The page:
Transylvania's Other Export
My experience with Unitarians didn't begin with the Russian-Polish-Medieval-Unitarian wedding at the Celebrity Goat Farm. There are lots of former Jews in Unitarian congregations and they get nostalgic so, as a Jew, I sing for them fairly frequently.
Once a local UU minister asked for Transylvanian songs. Transylvanian? I know Slavic songs but Transylvanians are not Slavs. The minister said oh well, anything Eastern European would do, so I sang Macedonian love songs for them and in return got an earful of the following.
In the early years, Christians could choose to believe that Jesus was an "entity sent by God on a divine mission" and/or that nobody was going to the fiery pit (see right). A millennium-plus later, Thomas Starr King explained:
Universalists believe God is too good to damn people, and Unitarians believe people are too good to be damned by God.Heresy, which in Greek means choice, became a bad word in 325 CE when the Nicene Creed warned Christians: if you don't think Jesus was God, we may kill you and stuff. Fast forward to the Reformation.
Transylvania turned Protestant around 1520, when Lutheran missionaries arrived. I wish I had a picture of THAT to show you, but since I don't, picture "Washington Crossing the Delaware" except with book-bearing Lutherans and no boat.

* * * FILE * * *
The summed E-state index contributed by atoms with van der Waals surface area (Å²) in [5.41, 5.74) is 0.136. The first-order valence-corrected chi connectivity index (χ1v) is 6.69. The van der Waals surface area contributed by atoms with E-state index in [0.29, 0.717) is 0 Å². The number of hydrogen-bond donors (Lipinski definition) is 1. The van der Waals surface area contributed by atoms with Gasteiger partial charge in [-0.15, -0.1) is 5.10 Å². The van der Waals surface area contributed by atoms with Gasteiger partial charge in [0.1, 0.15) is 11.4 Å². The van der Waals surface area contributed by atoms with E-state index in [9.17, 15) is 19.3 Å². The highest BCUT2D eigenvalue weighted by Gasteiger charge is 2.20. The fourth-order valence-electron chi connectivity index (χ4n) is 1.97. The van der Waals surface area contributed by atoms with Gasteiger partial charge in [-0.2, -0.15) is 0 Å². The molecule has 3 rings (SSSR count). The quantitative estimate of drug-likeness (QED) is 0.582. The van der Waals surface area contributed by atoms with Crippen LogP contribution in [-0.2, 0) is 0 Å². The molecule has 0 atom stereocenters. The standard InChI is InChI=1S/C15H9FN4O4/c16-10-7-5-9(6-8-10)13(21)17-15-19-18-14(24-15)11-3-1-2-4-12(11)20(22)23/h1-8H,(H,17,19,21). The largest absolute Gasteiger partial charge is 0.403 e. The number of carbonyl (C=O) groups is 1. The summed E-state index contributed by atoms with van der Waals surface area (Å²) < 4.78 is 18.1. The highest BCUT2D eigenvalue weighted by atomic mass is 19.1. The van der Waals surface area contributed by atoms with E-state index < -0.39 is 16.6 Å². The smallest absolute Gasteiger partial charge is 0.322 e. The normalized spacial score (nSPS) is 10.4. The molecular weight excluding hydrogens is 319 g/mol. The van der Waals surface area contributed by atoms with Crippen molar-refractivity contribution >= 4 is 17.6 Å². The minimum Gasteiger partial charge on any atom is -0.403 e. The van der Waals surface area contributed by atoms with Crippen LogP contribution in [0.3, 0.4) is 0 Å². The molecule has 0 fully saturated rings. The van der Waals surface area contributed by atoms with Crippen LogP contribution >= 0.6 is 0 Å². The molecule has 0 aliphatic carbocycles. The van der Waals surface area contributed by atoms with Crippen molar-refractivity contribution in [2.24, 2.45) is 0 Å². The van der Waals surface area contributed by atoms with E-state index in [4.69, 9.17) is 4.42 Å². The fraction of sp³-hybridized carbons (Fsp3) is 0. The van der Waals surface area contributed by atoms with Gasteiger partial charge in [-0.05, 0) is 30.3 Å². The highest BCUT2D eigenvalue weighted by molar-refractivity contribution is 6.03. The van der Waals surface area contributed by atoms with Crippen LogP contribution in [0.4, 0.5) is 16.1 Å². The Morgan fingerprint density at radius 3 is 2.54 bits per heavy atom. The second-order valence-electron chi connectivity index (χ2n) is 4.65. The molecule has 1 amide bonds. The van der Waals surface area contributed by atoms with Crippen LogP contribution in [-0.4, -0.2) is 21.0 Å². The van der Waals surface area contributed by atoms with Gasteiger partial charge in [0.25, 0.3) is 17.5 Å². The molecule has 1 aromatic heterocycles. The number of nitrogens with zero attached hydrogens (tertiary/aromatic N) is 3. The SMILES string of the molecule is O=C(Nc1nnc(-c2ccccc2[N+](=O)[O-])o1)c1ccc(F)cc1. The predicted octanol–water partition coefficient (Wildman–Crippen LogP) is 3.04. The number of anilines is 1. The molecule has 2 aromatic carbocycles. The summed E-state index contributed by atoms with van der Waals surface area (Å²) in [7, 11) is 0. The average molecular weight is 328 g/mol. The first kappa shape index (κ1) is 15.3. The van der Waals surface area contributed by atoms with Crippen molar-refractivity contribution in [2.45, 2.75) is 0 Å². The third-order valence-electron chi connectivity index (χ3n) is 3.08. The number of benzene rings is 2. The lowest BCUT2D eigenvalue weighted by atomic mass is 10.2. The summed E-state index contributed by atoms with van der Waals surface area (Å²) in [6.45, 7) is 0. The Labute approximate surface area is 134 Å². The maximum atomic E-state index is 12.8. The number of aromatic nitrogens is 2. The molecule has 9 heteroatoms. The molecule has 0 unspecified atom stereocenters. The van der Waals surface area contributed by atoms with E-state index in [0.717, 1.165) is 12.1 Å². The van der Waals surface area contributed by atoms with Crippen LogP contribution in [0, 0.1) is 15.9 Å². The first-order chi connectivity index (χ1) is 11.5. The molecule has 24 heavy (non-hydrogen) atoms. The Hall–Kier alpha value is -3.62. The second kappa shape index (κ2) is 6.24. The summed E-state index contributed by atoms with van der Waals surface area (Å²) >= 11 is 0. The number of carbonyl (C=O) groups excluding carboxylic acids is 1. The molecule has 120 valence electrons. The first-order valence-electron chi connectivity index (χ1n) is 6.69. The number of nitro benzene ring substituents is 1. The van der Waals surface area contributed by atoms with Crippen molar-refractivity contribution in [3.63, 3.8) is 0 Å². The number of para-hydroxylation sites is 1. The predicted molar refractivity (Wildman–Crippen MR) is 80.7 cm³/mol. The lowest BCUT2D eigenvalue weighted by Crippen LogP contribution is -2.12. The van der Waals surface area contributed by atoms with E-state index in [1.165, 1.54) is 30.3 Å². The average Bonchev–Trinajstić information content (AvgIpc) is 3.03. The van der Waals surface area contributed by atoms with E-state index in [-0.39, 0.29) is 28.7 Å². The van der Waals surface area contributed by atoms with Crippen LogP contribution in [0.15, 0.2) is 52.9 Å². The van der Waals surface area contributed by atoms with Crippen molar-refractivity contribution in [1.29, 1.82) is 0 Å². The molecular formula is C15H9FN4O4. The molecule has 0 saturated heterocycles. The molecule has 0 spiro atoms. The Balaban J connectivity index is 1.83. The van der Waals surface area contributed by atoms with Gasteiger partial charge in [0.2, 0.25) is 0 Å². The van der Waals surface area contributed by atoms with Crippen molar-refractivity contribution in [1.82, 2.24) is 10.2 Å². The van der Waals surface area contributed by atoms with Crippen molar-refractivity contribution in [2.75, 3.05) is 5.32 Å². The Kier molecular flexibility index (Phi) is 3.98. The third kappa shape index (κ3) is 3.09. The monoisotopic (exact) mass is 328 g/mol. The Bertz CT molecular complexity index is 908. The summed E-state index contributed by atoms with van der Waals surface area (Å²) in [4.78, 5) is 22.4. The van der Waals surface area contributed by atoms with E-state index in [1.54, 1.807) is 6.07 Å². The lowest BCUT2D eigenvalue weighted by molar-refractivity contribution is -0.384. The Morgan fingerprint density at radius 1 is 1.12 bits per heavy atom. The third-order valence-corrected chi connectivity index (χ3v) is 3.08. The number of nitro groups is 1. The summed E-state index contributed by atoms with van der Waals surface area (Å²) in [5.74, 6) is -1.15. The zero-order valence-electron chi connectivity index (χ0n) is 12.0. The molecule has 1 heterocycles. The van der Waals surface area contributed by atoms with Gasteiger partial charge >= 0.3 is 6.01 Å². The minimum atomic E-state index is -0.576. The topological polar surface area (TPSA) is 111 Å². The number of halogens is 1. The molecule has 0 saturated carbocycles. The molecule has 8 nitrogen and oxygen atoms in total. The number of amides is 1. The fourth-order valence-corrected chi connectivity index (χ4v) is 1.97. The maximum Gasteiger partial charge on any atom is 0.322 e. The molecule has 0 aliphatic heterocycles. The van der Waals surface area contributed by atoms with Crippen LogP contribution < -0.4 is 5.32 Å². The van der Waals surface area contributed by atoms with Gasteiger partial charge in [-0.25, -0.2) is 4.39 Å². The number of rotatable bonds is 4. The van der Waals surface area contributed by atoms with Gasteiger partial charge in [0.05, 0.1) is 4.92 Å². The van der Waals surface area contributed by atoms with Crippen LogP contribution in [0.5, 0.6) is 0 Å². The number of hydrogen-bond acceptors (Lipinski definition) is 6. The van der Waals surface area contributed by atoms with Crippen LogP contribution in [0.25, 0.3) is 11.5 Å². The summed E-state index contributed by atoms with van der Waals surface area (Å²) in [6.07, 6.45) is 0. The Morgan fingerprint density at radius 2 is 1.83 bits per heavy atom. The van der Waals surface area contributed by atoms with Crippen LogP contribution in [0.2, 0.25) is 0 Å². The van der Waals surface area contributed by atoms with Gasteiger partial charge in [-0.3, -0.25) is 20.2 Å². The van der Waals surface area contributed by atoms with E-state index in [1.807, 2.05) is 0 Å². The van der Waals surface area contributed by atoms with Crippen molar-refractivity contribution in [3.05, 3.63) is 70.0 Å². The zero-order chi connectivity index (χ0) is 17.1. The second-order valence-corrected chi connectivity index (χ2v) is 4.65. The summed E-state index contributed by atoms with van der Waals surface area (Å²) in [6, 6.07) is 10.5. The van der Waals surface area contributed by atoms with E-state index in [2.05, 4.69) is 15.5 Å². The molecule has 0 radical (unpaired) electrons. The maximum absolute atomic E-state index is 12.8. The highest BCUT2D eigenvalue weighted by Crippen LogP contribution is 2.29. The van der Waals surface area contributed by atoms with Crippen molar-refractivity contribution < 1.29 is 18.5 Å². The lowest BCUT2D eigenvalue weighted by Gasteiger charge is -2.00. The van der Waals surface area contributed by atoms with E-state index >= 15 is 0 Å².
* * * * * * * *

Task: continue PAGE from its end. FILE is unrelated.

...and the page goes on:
Sigismund the Elder of Poland and his daughter Isabella believed in religious tolerance. Isabella became Queen of newly independent Transylvania, and in 1540 gave birth to Janos Zsigmond a.k.a. John Sigismund, just a few days before the death of her husband. At right, "Queen Isabella's Farewell to Transylvania." Another story.
David Ferenc a.k.a. Francis David (left), Isabella's court preacher, invented Unitarianism because he found no biblical basis for the Trinity. His sermons, especially a really good one he gave while standing on a rock, wowed area inhabitants into converting en masse. The Unitarians are a bit rueful about having to share their religion's ancestral home with the more famous Dracula (Vlad Tepes, see right), but what can you do? They seem pretty good natured about it.
Anyway, John Sigismund himself converted, becoming the world's first and only Unitarian king, and he issued an Edict of Religious Tolerance and Freedom of Conscience, strengthening his mother's earlier and similar edict.
Sadly, the king died a few years later and of course religious freedom eroded. The pictures here (the ruins of a castle and prison in Kolozsvar) are from a pilgrimage in 2003 to commemorate the killing of Francis David in 1579 for his faith. Despite centuries of persecution, Transylvania and adjoining parts of Hungary are today still home to more Unitarians than anyplace but the U.S.
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